By targeting locally, the small businesses are connecting directly with local customers, and that has proven to be a win-win for the smaller media outlets and the smaller businesses alike.

“One point is that analytics don’t mean a lot to these advertisers,” Monihan said. “To them, the issue is simple: Did it make the cash register ring?”

Here again is where very specific ad targeting can play a key role.

“National banner ads might have a .01 to .03 percent click through,” said SPARK’s Bingle. “We’ve seen that local ads have a higher click through rate. AI has allowed us to narrow down the targeted audience so this has even more impact.”

 

New Reality for Ads

One other hot technology that could change the way ads are experienced is augmented reality (AR). This technology, which has been used on the editorial side, has a potential for advertisers as well.

“These types of executions with AR and even VR (virtual reality) are more effectively leveraged for events and big moments, but there is potential for these to be used with ad campaigns,” said AdCellerant’s Berry. “The frequency and consistency will have to be determined but this innovative technology can make ads become more creative and immersive.”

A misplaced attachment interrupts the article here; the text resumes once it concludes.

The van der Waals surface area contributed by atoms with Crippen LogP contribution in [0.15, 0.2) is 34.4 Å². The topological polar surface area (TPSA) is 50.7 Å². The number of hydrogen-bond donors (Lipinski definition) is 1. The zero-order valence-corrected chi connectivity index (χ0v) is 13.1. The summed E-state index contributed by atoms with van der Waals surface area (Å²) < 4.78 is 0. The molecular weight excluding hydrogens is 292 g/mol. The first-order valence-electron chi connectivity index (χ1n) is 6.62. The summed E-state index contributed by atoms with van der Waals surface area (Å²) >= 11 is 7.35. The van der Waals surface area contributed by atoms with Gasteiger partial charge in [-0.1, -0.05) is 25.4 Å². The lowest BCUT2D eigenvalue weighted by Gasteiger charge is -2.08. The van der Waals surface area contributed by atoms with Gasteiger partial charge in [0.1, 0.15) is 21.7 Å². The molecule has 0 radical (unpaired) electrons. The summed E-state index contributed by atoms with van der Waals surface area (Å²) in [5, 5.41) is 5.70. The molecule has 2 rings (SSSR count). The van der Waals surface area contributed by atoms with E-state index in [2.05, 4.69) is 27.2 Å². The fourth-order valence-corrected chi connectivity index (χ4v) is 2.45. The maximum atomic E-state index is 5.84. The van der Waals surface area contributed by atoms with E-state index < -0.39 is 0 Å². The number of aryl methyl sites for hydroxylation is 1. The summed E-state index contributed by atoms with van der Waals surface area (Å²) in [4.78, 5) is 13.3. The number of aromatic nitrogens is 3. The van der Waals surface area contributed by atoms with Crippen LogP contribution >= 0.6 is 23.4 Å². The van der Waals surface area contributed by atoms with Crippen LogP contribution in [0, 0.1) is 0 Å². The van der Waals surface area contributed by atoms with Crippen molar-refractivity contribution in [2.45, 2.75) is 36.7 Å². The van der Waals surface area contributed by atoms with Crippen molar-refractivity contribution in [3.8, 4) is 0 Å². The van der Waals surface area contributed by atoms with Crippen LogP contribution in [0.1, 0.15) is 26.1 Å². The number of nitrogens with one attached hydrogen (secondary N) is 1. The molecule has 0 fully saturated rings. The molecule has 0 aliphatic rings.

AR/VR could even help bridge some of the gap between media advertising and experiential advertising, according to Ducey.

“Generally, the more engaging, more creative, and the better targeted it is at consumers in different parts of their purchase journey, the more effective the advertising will be,” he said. “AR/VR brings a new set of creative capabilities for enhanced story-telling and engagement. We’ll have to see how consumers adapt to and what the take-up rate will be for AR/VR devices and technologies. This tech requires behavior changes, adoption of new devices, and acceptance of new types of narrative conventions.”

This new technology, just like AI or other applications, won’t change the fundamentals of how ads are presented. After more than 20 years, banners are the still the billboards of the information superhighway.

“I don’t see banner ads going away, they’ll evolve,” said Guess. “Google has made its fortune from it, but we can expect to see these ads improved to be better targeted and more compelling in the years to come.”

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Published: July 9, 2018